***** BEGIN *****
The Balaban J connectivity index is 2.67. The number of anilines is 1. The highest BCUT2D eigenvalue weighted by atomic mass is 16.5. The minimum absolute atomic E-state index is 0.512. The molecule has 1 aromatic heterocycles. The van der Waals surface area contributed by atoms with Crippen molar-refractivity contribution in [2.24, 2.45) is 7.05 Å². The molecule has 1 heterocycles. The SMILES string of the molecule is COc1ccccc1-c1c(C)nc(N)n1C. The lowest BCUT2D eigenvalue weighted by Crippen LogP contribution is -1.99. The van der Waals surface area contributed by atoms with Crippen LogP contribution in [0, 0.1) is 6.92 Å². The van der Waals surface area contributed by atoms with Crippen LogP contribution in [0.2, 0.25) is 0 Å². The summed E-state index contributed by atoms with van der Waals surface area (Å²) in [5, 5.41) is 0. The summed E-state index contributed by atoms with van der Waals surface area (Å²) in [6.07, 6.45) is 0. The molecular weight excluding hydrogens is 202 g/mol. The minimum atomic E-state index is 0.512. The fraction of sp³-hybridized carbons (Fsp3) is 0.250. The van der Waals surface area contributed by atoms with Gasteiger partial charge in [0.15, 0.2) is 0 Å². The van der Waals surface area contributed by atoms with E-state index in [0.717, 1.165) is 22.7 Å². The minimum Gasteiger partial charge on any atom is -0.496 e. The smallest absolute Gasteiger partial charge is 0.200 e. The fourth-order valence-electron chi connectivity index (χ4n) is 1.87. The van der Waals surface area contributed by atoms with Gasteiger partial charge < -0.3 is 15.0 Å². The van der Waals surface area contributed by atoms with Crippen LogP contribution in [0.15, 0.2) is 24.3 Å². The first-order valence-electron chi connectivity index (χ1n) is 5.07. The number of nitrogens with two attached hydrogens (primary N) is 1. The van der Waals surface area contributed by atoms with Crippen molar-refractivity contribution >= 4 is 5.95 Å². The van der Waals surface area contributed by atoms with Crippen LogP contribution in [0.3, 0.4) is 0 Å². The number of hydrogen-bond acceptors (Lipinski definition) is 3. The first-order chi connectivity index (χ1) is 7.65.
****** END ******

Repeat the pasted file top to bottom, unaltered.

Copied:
The Balaban J connectivity index is 2.67. The number of anilines is 1. The highest BCUT2D eigenvalue weighted by atomic mass is 16.5. The minimum absolute atomic E-state index is 0.512. The molecule has 1 aromatic heterocycles. The van der Waals surface area contributed by atoms with Crippen molar-refractivity contribution in [2.24, 2.45) is 7.05 Å². The molecule has 1 heterocycles. The SMILES string of the molecule is COc1ccccc1-c1c(C)nc(N)n1C. The lowest BCUT2D eigenvalue weighted by Crippen LogP contribution is -1.99. The van der Waals surface area contributed by atoms with Crippen LogP contribution in [0, 0.1) is 6.92 Å². The van der Waals surface area contributed by atoms with Crippen LogP contribution in [0.2, 0.25) is 0 Å². The summed E-state index contributed by atoms with van der Waals surface area (Å²) in [5, 5.41) is 0. The summed E-state index contributed by atoms with van der Waals surface area (Å²) in [6.07, 6.45) is 0. The molecular weight excluding hydrogens is 202 g/mol. The minimum atomic E-state index is 0.512. The fraction of sp³-hybridized carbons (Fsp3) is 0.250. The van der Waals surface area contributed by atoms with Gasteiger partial charge in [0.15, 0.2) is 0 Å². The van der Waals surface area contributed by atoms with E-state index in [0.717, 1.165) is 22.7 Å². The minimum Gasteiger partial charge on any atom is -0.496 e. The smallest absolute Gasteiger partial charge is 0.200 e. The fourth-order valence-electron chi connectivity index (χ4n) is 1.87. The van der Waals surface area contributed by atoms with Gasteiger partial charge < -0.3 is 15.0 Å². The van der Waals surface area contributed by atoms with Crippen LogP contribution in [0.15, 0.2) is 24.3 Å². The first-order valence-electron chi connectivity index (χ1n) is 5.07. The number of nitrogens with two attached hydrogens (primary N) is 1. The van der Waals surface area contributed by atoms with Crippen molar-refractivity contribution >= 4 is 5.95 Å². The van der Waals surface area contributed by atoms with Crippen LogP contribution in [0.3, 0.4) is 0 Å². The number of hydrogen-bond acceptors (Lipinski definition) is 3. The first-order chi connectivity index (χ1) is 7.65.